MOVIE REVIEW: Comfort
The simplified noun definition of “comfort” reads “a state or situation in which you are relaxed and do not have any physically or emotionally unpleasant feelings.” Especially during this summer season of loud blockbusters and mayhem, when was the last time you felt simple comfort coming out of film? What types of films bring you comfort? That is a formula few genres and films can crack. William Lu’s patient romance and successful festival award winner is entitled “Comfort” and does its absolute best to deliver that very feeling.
Chris Dinh stars as Cameron, a meek 20-something Los Angelian languishing as a night courier for the surly and unreliable Eddie (Billy Sly Williams). Cameron forces himself to live a nocturnal lifestyle for personal reasons and has grown used to the flipped schedule and calendar. Driving isn’t his ambition. He is a closeted aspiring foodie who loves (you guessed it) comfort food of any world cuisine. He would love to get his hands on a job in a kitchen where he can put his passion and creativity to better use.
One of Eddie and Cameron’s steadiest and best-paying clients is the food industry business exec Martin (Kelvin Han Yee of “Milk”). After making a deadline delivery, Martin is swamped for time and propositions Cameron to pick up his daughter Jasmine (TV actress Julie Zhan) from the airport. Jasmine is girl trying to figure things out and is put off by her overworked, distracted, and absent father who cuts checks to replace happiness. She arrives in L.A. weighing a career change and is only in town for a single day.
Cameron picks up Jasmine and the two stumble through first impressions before settling into disarming small talk. Avoiding her father, Jasmine tags along on Cameron’s work and he shows her around town. They share a unique bite to eat, share self-deprecating observations, trade flirts, mix signals, and reveal histories and griefs. Their quality time has both an impact and a deadline.
This has to be said. One of the most refreshing aspects of “Comfort” is its modern depictions of Asian-Americans that debunk typical racial stereotypes without saying a word. Don’t know what that means? Let a BuzzFeed video hammer it home or send a “Harold and Kumar Escape Guantanamo” joke for a ride. Cameron and Jasmine are as plausible, approachable, and relatable as any 20-something regardless of their demographics. Could someone like Daniel Radcliffe and Emma Stone play these roles? Sure, but what’s the harm in Chris Dinh and Julie Zhan? Not a thing. They just happen to Asian with zero issue, loss, or distraction because of it. Call that a step forward for diversity in feature films.
When it comes to films chronicling one-night connections and romance, the bar has been set impossibly high by Richard Linklater and his “Before” trilogy. Many films have emulated and tried to capture similar 24-hour magic, including Chris Evans’s recent directorial debut “Before We Go.” Writer-director William Lu, making his feature film debut in the big chair, leans on simplicity over flash to keep “Comfort” rightfully earnest. Cinematographer Aashish Ghandi employs nimble and smooth camerawork that frame and emphasize intimacy at a comfortable distance, especially in the many live car-set scenes with angles that flow from the hood, backseat, and windows.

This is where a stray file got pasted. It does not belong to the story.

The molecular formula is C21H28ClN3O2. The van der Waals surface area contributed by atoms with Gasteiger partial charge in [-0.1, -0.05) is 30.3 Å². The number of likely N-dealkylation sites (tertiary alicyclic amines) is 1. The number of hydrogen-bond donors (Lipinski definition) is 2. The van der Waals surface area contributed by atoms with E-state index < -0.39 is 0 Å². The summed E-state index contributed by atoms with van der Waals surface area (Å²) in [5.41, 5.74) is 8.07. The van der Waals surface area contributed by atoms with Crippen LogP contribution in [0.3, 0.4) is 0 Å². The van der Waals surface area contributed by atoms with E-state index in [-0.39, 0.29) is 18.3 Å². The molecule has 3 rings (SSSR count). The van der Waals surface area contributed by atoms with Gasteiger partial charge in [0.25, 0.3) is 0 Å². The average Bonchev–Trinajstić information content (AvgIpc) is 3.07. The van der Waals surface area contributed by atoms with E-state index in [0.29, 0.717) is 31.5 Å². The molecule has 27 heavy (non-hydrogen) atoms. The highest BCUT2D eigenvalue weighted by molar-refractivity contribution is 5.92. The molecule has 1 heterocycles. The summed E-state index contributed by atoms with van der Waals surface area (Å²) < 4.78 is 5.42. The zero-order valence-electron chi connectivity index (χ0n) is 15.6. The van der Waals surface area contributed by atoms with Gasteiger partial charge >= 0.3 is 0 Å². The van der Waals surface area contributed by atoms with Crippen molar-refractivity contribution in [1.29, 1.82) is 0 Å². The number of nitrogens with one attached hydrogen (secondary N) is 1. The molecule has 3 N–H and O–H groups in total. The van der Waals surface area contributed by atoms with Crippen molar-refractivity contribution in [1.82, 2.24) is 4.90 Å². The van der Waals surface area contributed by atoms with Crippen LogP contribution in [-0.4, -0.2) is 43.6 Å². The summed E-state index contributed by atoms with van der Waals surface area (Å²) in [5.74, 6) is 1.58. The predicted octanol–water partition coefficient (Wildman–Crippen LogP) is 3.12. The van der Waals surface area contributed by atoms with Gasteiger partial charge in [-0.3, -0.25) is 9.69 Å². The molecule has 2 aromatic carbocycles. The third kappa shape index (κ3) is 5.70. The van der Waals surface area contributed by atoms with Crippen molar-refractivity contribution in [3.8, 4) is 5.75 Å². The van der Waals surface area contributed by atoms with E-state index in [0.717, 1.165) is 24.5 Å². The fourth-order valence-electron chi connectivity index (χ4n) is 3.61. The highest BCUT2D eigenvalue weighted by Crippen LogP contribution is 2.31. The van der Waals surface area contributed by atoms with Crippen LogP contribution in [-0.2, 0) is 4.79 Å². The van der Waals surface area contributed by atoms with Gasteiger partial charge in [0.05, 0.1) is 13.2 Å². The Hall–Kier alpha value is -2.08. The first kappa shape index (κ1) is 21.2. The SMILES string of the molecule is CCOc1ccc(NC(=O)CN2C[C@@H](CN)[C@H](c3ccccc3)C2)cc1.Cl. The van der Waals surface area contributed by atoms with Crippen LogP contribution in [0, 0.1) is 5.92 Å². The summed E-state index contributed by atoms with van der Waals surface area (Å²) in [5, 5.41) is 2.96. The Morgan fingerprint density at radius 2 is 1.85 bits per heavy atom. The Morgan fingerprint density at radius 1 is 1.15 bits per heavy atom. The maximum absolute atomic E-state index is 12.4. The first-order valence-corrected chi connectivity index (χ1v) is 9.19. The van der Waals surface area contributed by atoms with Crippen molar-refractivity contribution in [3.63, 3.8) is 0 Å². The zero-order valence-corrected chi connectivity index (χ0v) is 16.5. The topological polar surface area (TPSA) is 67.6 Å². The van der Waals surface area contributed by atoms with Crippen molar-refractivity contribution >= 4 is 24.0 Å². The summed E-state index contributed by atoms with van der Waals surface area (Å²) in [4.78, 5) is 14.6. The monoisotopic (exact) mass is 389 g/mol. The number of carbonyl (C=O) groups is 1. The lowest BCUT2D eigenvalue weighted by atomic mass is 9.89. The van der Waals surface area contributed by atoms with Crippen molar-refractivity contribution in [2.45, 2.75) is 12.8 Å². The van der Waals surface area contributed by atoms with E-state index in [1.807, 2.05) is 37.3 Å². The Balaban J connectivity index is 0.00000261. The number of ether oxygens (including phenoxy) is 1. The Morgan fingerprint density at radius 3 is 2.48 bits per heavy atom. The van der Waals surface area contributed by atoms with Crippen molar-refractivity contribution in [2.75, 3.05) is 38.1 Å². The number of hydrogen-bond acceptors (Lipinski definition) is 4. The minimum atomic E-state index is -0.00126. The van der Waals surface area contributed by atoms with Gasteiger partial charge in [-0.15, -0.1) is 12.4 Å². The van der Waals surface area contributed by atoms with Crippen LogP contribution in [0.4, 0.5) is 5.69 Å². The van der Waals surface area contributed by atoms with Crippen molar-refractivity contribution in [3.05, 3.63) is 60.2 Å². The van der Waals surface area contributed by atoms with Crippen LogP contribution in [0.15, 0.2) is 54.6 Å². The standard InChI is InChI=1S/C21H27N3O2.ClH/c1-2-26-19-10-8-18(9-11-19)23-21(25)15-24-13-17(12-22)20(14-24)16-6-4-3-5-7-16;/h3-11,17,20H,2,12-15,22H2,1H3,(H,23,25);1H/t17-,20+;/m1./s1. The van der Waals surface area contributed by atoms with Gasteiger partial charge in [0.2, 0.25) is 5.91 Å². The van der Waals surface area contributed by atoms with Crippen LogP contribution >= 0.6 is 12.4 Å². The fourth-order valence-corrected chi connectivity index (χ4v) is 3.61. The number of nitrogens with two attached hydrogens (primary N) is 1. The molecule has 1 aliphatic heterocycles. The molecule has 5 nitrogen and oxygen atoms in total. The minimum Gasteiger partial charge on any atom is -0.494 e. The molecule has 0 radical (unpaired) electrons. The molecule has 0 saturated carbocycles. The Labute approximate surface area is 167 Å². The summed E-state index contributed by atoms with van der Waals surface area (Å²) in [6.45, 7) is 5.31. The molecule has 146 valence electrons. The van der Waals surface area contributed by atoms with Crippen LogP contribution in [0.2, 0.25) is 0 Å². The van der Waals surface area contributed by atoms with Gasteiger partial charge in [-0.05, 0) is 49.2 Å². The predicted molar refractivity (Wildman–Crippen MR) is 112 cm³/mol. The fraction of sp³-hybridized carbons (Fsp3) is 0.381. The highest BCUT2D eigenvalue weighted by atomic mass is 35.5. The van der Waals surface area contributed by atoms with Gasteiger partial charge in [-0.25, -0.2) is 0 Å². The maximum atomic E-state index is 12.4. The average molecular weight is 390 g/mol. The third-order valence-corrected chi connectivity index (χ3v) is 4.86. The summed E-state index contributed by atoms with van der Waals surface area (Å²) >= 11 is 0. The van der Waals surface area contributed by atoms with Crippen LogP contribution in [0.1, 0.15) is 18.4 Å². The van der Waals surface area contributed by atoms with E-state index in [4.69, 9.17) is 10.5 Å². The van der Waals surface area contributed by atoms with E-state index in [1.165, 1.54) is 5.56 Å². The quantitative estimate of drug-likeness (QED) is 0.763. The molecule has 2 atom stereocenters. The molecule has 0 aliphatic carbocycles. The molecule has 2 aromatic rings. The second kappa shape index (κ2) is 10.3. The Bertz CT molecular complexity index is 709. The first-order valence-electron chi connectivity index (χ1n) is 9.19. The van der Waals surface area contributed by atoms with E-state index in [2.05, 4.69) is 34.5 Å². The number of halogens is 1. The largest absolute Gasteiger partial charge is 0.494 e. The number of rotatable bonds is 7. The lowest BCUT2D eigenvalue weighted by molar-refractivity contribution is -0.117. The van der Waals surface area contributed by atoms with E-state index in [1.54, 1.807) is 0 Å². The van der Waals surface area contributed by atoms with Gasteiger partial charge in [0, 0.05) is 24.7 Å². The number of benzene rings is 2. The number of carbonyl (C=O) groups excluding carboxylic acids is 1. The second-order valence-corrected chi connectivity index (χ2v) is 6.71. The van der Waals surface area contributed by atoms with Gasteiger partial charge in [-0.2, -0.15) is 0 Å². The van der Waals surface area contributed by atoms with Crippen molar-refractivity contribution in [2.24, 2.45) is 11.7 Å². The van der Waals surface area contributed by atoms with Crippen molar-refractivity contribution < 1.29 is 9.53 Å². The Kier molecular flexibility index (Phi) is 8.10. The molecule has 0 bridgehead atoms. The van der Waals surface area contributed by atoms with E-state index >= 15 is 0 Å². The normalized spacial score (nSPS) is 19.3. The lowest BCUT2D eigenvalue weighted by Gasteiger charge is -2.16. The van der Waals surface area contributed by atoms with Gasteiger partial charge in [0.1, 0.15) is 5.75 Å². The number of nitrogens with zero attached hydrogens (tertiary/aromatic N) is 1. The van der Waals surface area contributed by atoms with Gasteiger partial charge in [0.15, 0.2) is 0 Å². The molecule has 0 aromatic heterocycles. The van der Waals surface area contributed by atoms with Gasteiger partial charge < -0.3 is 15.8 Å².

The selling point for “Comfort” is its engaging romance. Lu and his two lead performers flesh out two characters that you want to spend time with. That’s the key to a one-night film. There is still the “will they or won’t they” guessing and rooting you want in these romances; only “Comfort” is grounded in realism more than serendipity. The development of Cameron and Jasmine’s chemistry is plausibly cautious and mature, free from the illogical jumps and clichés that come from something spun from “love at first sight.”
The cuteness here is light and easy on the eyes and ears. There is a steady balancing act of depth and sweetness that is never dramatic doldrums or heavy sap. The narrative stays just above room temperature with forethought and temperance to know that attention-getting torrid passion or wild encounters do not fit how such a situation would play out in reality. Such escapism and fantasy can be found elsewhere. Instead, mix those qualities together and get “Comfort” and, better yet, actual comfort.
LESSON #1: THE POWER OF ONE-TIME ENCOUNTERS—Plenty of people believe in fate, destiny, “lightning in a bottle,” or love at first sight. Other people just make it a point to be a good and decent person to anyone they meet regardless of aligned stars, beliefs, or signs. Call or compose it however you like, but one-time encounters can cause ripples, create influence, and change your life.
LESSON #2: FINDING COMFORT IN LIFE’S TRANSITIONAL MOMENTS—Jasmine and Cameron are bother eyeing choices to change their current careers and goals. Both are looking for sounding boards and sources of courage to undertake the respective changes they want. Calming encouragement coming from each other becomes just what the two of them needed.
LESSON #3: FINDING COMFORT FROM ANOTHER PERSON—When the source of comfort becomes another human being, a reliable connection of trust is established. That trust is a currency that can increase in worth towards friendship and even love between two people. If you find a person that brings you alleviation, encouragement, and solace, keep them around and do the same for them in return.